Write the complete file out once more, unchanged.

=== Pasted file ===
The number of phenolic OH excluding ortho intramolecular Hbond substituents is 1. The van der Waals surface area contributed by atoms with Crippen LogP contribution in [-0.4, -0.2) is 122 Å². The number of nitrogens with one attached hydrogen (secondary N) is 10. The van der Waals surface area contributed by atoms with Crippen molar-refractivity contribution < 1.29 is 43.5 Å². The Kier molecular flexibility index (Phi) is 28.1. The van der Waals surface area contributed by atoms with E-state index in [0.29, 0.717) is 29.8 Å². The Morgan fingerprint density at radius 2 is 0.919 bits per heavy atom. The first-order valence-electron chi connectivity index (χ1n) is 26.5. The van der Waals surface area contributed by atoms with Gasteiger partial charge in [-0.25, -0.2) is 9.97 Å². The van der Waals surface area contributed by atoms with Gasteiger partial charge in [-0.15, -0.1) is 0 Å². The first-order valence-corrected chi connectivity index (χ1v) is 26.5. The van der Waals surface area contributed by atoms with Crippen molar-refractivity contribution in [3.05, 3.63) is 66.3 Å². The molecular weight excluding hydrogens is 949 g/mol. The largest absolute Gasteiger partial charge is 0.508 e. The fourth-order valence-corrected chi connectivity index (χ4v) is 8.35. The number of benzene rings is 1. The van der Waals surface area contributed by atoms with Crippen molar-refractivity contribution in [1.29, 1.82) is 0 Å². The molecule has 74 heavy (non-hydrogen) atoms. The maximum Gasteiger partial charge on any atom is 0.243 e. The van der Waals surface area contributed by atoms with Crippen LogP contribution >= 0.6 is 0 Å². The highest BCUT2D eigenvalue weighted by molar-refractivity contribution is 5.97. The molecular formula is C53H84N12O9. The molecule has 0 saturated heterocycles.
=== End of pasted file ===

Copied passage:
The number of phenolic OH excluding ortho intramolecular Hbond substituents is 1. The van der Waals surface area contributed by atoms with Crippen LogP contribution in [-0.4, -0.2) is 122 Å². The number of nitrogens with one attached hydrogen (secondary N) is 10. The van der Waals surface area contributed by atoms with Crippen molar-refractivity contribution < 1.29 is 43.5 Å². The Kier molecular flexibility index (Phi) is 28.1. The van der Waals surface area contributed by atoms with E-state index in [0.29, 0.717) is 29.8 Å². The Morgan fingerprint density at radius 2 is 0.919 bits per heavy atom. The first-order valence-electron chi connectivity index (χ1n) is 26.5. The van der Waals surface area contributed by atoms with Gasteiger partial charge in [-0.25, -0.2) is 9.97 Å². The van der Waals surface area contributed by atoms with Gasteiger partial charge in [-0.15, -0.1) is 0 Å². The first-order valence-corrected chi connectivity index (χ1v) is 26.5. The van der Waals surface area contributed by atoms with Crippen molar-refractivity contribution in [3.05, 3.63) is 66.3 Å². The molecular weight excluding hydrogens is 949 g/mol. The largest absolute Gasteiger partial charge is 0.508 e. The fourth-order valence-corrected chi connectivity index (χ4v) is 8.35. The number of benzene rings is 1. The van der Waals surface area contributed by atoms with Crippen molar-refractivity contribution in [1.29, 1.82) is 0 Å². The molecule has 74 heavy (non-hydrogen) atoms. The maximum Gasteiger partial charge on any atom is 0.243 e. The van der Waals surface area contributed by atoms with Crippen LogP contribution >= 0.6 is 0 Å². The highest BCUT2D eigenvalue weighted by molar-refractivity contribution is 5.97. The molecular formula is C53H84N12O9. The molecule has 0 saturated heterocycles.